‘Several key principles are critical: foremost is to design services valued by all age groups and not viewed as “products for old people”. Think about Apple, whose US Age-Tech revenue likely exceeds $15B. Its innovations in the iWatch, face-based authentication and iPad line of products are particularly appropriate for older users, but it is not perceived as a company for older people. Amazon’s US Age-Tech revenue likely exceeds $30B, and its acquisitions of Ring and Pill Pack, both billion-dollar purchases, allow it to deepen its position in the home and health spending wallet, which skew to older customers, but again it is viewed as age-agnostic. A second key element of Age-Tech is to combine a highly intuitive user experience with often complex behind-the-scenes sophistication. For example, GreatCall provides intuitive communications and wellness services designed to be used by people well into their 80s and 90s, and yet takes advantage of the latest advances in software and hardware developments. A third element I would highlight is personalization: as we age, the differences in health, income and wealth tend to increase, which means that it will be increasingly important to adapt services to the specific needs of each group.’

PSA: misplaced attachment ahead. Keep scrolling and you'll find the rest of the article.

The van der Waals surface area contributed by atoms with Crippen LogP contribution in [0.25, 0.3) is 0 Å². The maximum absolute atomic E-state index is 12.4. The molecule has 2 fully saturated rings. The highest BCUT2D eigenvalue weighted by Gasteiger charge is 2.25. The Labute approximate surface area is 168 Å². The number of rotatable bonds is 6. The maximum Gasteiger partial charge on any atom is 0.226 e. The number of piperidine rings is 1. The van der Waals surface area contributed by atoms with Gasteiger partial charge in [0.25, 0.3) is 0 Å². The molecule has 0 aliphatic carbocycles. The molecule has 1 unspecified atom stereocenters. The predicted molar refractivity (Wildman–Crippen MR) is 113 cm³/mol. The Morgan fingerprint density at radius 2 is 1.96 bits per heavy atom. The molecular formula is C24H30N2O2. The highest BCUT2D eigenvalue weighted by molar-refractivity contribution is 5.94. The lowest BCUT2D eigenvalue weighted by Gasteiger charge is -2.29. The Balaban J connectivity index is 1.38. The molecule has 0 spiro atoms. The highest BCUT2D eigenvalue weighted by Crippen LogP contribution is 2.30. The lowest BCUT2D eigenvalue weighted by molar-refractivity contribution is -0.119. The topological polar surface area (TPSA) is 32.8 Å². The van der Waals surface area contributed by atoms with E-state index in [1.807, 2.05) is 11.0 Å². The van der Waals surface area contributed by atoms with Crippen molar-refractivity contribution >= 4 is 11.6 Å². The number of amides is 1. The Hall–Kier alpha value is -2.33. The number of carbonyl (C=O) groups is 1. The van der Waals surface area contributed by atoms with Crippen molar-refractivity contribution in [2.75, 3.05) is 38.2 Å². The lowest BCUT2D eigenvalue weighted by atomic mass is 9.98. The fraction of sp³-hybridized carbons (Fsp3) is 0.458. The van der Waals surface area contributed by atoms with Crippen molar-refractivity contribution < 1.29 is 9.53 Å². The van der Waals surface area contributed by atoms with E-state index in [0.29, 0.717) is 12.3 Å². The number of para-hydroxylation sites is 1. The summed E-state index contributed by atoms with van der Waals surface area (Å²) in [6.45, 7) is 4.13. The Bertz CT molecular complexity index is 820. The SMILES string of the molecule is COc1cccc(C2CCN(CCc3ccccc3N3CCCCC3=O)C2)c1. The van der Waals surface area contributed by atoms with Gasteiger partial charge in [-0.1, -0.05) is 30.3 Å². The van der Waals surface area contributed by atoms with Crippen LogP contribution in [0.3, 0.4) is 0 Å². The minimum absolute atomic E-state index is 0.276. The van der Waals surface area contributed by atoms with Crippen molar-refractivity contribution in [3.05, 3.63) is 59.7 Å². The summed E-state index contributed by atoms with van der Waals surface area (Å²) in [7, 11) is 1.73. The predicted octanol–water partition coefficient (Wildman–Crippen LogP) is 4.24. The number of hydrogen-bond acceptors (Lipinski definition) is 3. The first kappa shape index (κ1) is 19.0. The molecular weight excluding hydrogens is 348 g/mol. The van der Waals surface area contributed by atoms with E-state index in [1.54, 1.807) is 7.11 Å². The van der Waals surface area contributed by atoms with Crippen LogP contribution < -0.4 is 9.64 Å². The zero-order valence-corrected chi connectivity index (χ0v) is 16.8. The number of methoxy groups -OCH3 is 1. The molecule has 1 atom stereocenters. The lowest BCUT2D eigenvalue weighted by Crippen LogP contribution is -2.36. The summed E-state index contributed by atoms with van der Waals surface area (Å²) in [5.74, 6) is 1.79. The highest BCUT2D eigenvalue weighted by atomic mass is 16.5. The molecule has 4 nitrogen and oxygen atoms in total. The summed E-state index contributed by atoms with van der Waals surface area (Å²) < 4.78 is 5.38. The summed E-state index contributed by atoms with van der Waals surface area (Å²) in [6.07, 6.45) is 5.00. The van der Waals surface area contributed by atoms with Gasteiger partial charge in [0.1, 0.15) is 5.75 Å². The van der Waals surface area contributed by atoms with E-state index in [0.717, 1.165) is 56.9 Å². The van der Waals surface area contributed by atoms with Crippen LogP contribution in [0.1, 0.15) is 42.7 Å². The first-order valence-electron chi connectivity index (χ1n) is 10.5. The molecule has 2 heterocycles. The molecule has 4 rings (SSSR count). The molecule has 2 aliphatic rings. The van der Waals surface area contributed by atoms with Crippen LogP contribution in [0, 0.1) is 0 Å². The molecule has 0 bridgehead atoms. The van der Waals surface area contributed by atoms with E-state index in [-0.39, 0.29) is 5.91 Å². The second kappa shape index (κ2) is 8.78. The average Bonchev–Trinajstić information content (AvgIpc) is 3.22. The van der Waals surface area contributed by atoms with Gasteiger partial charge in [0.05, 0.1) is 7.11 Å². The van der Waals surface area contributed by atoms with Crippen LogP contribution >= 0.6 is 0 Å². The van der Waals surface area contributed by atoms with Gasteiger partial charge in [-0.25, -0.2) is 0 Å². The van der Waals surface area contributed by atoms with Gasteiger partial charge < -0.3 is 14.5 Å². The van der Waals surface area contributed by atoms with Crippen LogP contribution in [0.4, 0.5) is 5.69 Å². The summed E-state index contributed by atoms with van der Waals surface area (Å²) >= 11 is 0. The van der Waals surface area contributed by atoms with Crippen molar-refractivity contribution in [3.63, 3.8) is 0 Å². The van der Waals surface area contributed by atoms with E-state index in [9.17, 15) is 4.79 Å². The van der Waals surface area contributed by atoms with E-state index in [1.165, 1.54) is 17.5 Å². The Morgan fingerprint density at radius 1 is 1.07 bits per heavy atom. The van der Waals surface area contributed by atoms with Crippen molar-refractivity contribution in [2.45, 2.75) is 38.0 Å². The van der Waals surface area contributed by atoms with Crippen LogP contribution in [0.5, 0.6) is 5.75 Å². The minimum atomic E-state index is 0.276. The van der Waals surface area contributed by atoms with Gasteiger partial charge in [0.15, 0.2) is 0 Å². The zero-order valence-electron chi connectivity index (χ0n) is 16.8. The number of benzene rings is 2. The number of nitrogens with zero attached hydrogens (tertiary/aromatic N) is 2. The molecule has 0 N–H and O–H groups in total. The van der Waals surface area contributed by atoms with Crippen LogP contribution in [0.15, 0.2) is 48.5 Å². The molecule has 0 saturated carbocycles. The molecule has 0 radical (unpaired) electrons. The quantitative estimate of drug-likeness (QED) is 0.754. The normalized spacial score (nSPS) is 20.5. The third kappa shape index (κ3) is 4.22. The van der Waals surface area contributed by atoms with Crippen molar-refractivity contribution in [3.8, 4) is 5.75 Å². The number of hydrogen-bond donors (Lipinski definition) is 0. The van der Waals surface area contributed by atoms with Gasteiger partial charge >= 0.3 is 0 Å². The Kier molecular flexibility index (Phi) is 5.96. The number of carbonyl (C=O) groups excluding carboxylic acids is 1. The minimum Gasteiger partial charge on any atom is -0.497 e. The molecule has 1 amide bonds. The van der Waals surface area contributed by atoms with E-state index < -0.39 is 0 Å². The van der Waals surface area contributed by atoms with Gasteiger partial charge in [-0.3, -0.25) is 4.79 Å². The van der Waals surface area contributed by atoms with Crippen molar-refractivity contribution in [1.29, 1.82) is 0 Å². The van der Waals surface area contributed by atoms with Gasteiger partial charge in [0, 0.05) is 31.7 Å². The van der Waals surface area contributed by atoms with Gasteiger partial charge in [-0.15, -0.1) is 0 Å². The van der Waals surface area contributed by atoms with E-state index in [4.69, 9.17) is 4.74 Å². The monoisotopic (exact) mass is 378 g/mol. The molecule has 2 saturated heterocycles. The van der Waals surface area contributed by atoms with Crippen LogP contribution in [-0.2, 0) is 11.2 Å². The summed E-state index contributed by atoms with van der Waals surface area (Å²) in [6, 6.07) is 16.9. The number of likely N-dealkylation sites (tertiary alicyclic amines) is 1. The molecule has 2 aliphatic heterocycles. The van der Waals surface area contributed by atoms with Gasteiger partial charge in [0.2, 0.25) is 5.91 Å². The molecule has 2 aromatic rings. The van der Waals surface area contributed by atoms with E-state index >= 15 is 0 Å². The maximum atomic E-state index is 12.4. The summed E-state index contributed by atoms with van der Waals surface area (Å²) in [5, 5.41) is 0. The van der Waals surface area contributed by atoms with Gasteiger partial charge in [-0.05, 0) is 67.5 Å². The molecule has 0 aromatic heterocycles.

Click here to read the full article


Facing up to a 4 Generation Society

This article, co-written by 4Gen partner Dominic Endicott appeared in the Summer 2019 issue of strategy+business.

A profound but mostly unrecognized demographic and economic trend is unfolding around the world right now. The average human life span is growing enough that for the first time in recorded history, four generations can routinely expect to be alive at the same time. To be sure, this trend is countered somewhat by the increasingly older ages at which many women give birth; in 2010, the mean age of mothers at the birth of their first child was 25 or higher in most industrialized countries. Even so, with more people living into their late 90s, the 4-Gen society that is taking shape can be expected to last at least one more generation, and probably much longer.